This is "Ken Dryden" by the late Quebecois artist Serge Lemoyne.
I will not pretend to be an art critic, but Educart.ca offers some nice insight to this double-canvased piece:
The directness and immediacy of the painting’s creation is apparent in the loose brushstrokes and painterly drips—the drips simultaneously referring to the abstract expressionist technique and to the player’s sweat. Lemoyne even depicted the goalie in action, as evidenced by his posture. With his abstract use of colour, shapes and planes, he has masterfully orchestrated a figurative rendition of a popular media celebrity.
Another famous piece of his is Bleu, Blanc, Rouge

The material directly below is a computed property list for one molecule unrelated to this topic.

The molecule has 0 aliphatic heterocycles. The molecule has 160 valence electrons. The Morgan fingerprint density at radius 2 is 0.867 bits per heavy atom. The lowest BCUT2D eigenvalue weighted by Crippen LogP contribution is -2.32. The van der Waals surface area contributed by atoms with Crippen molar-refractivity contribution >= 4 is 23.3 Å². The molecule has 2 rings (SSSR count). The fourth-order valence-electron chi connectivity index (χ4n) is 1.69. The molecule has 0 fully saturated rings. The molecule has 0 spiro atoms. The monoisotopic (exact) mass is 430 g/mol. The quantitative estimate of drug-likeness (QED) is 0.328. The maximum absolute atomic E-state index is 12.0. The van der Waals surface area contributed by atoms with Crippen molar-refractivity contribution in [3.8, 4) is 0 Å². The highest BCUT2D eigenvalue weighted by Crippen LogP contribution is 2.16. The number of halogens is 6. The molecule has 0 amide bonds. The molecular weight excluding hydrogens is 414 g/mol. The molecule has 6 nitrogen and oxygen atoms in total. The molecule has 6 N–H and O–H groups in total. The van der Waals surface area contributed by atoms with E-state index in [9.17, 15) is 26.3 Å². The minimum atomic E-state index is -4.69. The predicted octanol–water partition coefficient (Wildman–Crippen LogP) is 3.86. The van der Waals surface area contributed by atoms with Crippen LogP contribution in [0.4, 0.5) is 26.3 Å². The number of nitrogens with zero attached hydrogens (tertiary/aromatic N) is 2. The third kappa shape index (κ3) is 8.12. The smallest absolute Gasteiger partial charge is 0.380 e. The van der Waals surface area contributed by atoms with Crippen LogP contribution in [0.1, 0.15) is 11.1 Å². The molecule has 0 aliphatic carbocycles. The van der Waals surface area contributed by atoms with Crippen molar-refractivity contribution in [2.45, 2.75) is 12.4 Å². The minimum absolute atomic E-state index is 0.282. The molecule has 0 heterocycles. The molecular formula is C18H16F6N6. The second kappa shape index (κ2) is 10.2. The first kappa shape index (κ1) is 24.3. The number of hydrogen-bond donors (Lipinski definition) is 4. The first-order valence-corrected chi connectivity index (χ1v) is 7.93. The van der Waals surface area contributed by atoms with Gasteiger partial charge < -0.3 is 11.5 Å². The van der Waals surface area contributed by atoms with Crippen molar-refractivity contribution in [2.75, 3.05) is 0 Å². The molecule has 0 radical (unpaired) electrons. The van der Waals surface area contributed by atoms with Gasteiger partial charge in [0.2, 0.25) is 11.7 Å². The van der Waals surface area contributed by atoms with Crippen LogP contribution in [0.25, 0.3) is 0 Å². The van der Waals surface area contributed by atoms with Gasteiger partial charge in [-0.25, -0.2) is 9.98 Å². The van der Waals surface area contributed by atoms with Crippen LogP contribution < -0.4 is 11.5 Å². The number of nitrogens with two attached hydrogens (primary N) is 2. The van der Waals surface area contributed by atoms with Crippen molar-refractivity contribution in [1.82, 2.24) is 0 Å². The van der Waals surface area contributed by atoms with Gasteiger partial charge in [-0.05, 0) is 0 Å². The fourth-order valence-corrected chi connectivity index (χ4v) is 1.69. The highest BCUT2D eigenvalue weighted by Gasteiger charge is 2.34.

This piece is now owned by the world famous Montreal Jazz Festival. Here's more from their website:
His “Période bleu-blanc-rouge” (Blue-White-Red Period)—undoubtedly one of the artist’s best-known and the source of Bleu Blanc Rouge, the piece acquired by the Festival in 2013—offers a powerfully indicative example of Lemoyne’s drive to forge a relationship between art and the people. Serge Lemoyne was a major hockey fan, and in that era—the 1970s—committed himself to painting exclusively in the colours of the Montreal Canadiens. As the artist said: “I brought intellectuals to the Forum and brought hockey fans to art!”
Here's another, of Jean Beliveau:
And one of Guy Lafleur, being checked out by Guy Lafleur himself: